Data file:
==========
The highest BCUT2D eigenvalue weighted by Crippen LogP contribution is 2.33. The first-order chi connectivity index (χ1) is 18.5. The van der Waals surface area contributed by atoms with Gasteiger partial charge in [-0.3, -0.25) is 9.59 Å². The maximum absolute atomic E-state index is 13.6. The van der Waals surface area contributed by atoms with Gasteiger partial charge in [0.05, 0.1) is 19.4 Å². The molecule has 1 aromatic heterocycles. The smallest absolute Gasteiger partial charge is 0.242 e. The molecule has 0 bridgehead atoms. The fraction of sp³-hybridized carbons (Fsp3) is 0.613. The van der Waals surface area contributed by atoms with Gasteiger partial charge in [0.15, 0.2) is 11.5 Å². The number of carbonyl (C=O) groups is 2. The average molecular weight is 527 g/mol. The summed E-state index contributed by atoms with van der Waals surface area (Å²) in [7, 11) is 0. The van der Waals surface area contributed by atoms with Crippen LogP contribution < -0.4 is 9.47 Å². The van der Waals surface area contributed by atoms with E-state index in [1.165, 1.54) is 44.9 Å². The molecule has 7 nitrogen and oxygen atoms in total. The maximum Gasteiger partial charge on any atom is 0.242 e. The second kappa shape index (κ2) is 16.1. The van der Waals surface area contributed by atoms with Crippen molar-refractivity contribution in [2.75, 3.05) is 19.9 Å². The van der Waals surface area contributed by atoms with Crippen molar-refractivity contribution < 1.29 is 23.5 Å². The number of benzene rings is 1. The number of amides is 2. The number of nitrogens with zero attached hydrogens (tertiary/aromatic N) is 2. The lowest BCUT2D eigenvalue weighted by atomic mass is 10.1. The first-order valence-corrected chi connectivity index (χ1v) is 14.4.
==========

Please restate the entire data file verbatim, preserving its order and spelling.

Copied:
The highest BCUT2D eigenvalue weighted by Crippen LogP contribution is 2.33. The first-order chi connectivity index (χ1) is 18.5. The van der Waals surface area contributed by atoms with Gasteiger partial charge in [-0.3, -0.25) is 9.59 Å². The maximum absolute atomic E-state index is 13.6. The van der Waals surface area contributed by atoms with Gasteiger partial charge in [0.05, 0.1) is 19.4 Å². The molecule has 1 aromatic heterocycles. The smallest absolute Gasteiger partial charge is 0.242 e. The molecule has 0 bridgehead atoms. The fraction of sp³-hybridized carbons (Fsp3) is 0.613. The van der Waals surface area contributed by atoms with Gasteiger partial charge in [0.15, 0.2) is 11.5 Å². The number of carbonyl (C=O) groups is 2. The average molecular weight is 527 g/mol. The summed E-state index contributed by atoms with van der Waals surface area (Å²) in [7, 11) is 0. The van der Waals surface area contributed by atoms with Crippen LogP contribution < -0.4 is 9.47 Å². The van der Waals surface area contributed by atoms with E-state index in [1.165, 1.54) is 44.9 Å². The molecule has 7 nitrogen and oxygen atoms in total. The maximum Gasteiger partial charge on any atom is 0.242 e. The second kappa shape index (κ2) is 16.1. The van der Waals surface area contributed by atoms with Crippen molar-refractivity contribution in [2.75, 3.05) is 19.9 Å². The van der Waals surface area contributed by atoms with Crippen molar-refractivity contribution < 1.29 is 23.5 Å². The number of benzene rings is 1. The number of amides is 2. The number of nitrogens with zero attached hydrogens (tertiary/aromatic N) is 2. The lowest BCUT2D eigenvalue weighted by atomic mass is 10.1. The first-order valence-corrected chi connectivity index (χ1v) is 14.4.